Recent pioneering experiments combining ultrafast lasers with electron-based technology demonstrated the possibility to obtain real-time information about chemical bonds and their dynamics during reactions and phase transformation. These techniques have been successfully applied to several states of matter including gases, liquids, solids and biological samples showing a unique versatility thanks to the high sensitivity of electrons to tiny amounts of material and their low radiation damage.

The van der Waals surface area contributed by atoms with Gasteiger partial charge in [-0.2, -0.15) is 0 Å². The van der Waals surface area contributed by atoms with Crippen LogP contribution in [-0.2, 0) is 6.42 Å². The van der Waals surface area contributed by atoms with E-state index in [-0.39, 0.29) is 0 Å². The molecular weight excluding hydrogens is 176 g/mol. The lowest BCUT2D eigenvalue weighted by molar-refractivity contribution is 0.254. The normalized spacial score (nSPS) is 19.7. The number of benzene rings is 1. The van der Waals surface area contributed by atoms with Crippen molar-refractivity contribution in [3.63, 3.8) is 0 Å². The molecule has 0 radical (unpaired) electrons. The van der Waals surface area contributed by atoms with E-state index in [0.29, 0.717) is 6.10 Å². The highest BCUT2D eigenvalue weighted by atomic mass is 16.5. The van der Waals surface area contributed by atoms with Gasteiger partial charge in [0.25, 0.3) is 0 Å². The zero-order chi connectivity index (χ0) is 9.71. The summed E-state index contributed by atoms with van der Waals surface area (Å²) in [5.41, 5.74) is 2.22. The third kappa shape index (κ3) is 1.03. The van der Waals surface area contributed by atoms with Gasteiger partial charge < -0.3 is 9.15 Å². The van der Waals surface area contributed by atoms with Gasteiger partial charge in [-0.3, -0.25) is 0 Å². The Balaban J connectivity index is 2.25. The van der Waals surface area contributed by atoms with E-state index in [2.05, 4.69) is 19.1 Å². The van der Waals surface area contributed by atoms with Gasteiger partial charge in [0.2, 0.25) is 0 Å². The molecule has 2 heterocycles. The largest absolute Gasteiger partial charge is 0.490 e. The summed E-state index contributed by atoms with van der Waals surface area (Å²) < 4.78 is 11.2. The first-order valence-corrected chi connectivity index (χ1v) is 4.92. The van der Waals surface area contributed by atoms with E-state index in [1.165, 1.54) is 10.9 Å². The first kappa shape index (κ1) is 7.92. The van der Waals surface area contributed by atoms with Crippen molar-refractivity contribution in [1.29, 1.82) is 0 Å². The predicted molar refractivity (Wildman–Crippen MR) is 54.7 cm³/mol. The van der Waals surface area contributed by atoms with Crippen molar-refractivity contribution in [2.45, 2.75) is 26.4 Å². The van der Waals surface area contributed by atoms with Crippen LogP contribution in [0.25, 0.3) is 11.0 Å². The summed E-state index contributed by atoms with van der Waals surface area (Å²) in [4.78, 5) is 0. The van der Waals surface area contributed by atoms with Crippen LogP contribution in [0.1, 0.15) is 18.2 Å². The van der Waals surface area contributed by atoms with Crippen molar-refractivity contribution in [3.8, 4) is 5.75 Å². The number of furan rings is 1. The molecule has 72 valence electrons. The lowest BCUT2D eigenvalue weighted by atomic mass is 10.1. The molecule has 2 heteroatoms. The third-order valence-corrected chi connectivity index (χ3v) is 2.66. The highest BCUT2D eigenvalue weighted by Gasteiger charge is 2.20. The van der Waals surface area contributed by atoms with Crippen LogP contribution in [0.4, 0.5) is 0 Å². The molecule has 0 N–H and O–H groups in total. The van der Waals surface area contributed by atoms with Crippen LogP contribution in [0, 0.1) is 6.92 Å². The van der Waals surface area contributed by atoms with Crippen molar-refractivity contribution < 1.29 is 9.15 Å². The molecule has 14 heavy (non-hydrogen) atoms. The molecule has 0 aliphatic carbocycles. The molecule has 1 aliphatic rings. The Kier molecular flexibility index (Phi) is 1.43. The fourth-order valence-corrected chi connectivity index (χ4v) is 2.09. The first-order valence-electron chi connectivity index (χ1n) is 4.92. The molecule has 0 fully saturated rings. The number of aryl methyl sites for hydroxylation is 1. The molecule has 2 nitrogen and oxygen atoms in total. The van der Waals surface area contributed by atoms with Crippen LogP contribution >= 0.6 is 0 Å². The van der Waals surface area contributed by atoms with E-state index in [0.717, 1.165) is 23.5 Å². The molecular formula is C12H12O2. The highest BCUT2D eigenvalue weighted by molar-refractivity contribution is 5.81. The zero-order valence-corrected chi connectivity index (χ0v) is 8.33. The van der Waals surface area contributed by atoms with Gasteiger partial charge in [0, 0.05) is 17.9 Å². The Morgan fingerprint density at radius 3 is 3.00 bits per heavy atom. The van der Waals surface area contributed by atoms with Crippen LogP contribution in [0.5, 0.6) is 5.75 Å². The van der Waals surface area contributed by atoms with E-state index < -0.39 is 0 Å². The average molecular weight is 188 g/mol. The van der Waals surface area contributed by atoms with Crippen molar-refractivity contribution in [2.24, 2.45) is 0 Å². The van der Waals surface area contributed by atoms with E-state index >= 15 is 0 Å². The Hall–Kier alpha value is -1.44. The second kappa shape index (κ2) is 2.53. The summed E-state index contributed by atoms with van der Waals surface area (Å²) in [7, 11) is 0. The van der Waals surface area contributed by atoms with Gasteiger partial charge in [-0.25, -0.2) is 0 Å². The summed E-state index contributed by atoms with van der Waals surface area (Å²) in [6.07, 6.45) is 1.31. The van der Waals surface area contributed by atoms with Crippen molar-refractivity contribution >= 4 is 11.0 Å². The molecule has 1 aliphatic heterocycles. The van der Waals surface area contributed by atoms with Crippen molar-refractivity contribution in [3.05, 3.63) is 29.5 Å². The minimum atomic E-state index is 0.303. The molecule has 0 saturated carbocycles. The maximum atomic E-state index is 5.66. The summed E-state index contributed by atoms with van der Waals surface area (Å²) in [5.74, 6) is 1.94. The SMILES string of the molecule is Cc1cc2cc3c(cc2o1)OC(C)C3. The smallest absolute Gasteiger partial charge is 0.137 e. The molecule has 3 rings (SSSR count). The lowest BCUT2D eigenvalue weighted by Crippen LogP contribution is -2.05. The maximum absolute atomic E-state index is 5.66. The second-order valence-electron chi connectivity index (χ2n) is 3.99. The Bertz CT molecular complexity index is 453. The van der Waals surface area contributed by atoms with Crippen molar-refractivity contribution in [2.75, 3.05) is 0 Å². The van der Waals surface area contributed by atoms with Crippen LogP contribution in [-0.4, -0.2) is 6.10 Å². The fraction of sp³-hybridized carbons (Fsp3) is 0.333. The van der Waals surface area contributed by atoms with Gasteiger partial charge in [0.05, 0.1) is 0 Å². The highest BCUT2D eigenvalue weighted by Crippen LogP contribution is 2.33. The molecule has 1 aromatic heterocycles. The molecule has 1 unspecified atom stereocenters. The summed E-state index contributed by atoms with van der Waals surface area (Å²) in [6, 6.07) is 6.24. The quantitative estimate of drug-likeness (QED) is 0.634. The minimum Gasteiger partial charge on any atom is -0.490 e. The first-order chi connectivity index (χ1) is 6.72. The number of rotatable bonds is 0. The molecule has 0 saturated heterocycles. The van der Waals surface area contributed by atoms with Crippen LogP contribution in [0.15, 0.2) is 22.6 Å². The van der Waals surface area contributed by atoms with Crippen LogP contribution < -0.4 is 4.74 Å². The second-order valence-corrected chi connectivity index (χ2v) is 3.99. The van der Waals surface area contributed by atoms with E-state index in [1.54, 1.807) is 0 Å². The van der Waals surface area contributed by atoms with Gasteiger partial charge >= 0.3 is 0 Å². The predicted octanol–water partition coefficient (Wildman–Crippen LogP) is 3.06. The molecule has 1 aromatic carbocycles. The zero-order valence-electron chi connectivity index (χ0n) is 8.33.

A very powerful tool, the time-resolved Transmission Electron Microscope (TEM), is capable of delivering information on the structure of ordered and disordered matter through diffraction and imaging, with a spatial resolution down to the atomic limit (10-10 m); the same apparatus can distinguish dynamical phenomena happening on the time-scales between fs and ms, with a dynamic range of 12 orders of magnitude. At the same time, spectroscopic information can be obtained from the loss of kinetic energy of electrons interacting with specimens in the range of interband transitions and plasmons in solids, or charge transfers in molecules, all the way up to the atomic core levels with the same time-resolution. In this contribution, we focus on the recent advances in fs Electron Energy Loss Spectroscopy (FEELS), discussing the main results and their implications for future studies.